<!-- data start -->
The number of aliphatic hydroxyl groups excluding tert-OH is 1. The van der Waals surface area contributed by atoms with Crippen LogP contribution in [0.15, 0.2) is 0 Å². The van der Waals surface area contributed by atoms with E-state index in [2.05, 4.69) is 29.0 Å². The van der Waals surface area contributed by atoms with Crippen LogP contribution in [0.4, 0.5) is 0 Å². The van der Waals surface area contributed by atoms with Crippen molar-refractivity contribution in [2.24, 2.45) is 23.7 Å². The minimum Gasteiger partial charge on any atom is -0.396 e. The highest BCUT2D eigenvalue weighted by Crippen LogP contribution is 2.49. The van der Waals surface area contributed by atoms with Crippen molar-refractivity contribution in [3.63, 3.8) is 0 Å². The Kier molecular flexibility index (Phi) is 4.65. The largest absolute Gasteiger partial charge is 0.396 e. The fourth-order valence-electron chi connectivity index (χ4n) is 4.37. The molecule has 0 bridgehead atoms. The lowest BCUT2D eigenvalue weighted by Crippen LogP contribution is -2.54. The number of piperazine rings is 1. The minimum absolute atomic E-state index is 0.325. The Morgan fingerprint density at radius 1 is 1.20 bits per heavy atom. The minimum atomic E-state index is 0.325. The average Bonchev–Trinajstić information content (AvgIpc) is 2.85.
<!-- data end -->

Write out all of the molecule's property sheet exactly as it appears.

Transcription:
The number of aliphatic hydroxyl groups excluding tert-OH is 1. The van der Waals surface area contributed by atoms with Crippen LogP contribution in [0.15, 0.2) is 0 Å². The van der Waals surface area contributed by atoms with E-state index in [2.05, 4.69) is 29.0 Å². The van der Waals surface area contributed by atoms with Crippen LogP contribution in [0.4, 0.5) is 0 Å². The van der Waals surface area contributed by atoms with Crippen molar-refractivity contribution in [2.24, 2.45) is 23.7 Å². The minimum Gasteiger partial charge on any atom is -0.396 e. The highest BCUT2D eigenvalue weighted by Crippen LogP contribution is 2.49. The van der Waals surface area contributed by atoms with Crippen molar-refractivity contribution in [3.63, 3.8) is 0 Å². The Kier molecular flexibility index (Phi) is 4.65. The largest absolute Gasteiger partial charge is 0.396 e. The fourth-order valence-electron chi connectivity index (χ4n) is 4.37. The molecule has 0 bridgehead atoms. The lowest BCUT2D eigenvalue weighted by Crippen LogP contribution is -2.54. The number of piperazine rings is 1. The minimum absolute atomic E-state index is 0.325. The Morgan fingerprint density at radius 1 is 1.20 bits per heavy atom. The minimum atomic E-state index is 0.325. The average Bonchev–Trinajstić information content (AvgIpc) is 2.85.